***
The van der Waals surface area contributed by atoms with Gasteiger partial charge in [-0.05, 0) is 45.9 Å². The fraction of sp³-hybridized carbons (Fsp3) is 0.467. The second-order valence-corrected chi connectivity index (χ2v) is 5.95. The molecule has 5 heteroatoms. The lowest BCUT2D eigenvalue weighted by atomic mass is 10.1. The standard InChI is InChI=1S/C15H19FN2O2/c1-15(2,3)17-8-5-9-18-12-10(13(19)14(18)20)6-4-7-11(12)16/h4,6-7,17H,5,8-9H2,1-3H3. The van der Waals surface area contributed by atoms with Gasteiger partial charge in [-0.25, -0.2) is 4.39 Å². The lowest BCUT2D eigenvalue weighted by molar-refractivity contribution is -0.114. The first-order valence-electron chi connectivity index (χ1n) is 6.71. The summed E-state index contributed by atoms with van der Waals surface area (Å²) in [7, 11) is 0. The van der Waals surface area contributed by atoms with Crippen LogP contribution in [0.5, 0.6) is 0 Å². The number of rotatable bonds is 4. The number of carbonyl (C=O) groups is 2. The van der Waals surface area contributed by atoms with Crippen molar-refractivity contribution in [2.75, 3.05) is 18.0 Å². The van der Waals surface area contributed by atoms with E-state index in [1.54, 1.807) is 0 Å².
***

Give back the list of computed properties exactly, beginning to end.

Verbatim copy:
The van der Waals surface area contributed by atoms with Gasteiger partial charge in [-0.05, 0) is 45.9 Å². The fraction of sp³-hybridized carbons (Fsp3) is 0.467. The second-order valence-corrected chi connectivity index (χ2v) is 5.95. The molecule has 5 heteroatoms. The lowest BCUT2D eigenvalue weighted by atomic mass is 10.1. The standard InChI is InChI=1S/C15H19FN2O2/c1-15(2,3)17-8-5-9-18-12-10(13(19)14(18)20)6-4-7-11(12)16/h4,6-7,17H,5,8-9H2,1-3H3. The van der Waals surface area contributed by atoms with Gasteiger partial charge in [-0.25, -0.2) is 4.39 Å². The lowest BCUT2D eigenvalue weighted by molar-refractivity contribution is -0.114. The first-order valence-electron chi connectivity index (χ1n) is 6.71. The summed E-state index contributed by atoms with van der Waals surface area (Å²) in [7, 11) is 0. The van der Waals surface area contributed by atoms with Crippen LogP contribution in [0.5, 0.6) is 0 Å². The number of rotatable bonds is 4. The number of carbonyl (C=O) groups is 2. The van der Waals surface area contributed by atoms with Crippen molar-refractivity contribution in [2.75, 3.05) is 18.0 Å². The van der Waals surface area contributed by atoms with E-state index in [1.54, 1.807) is 0 Å².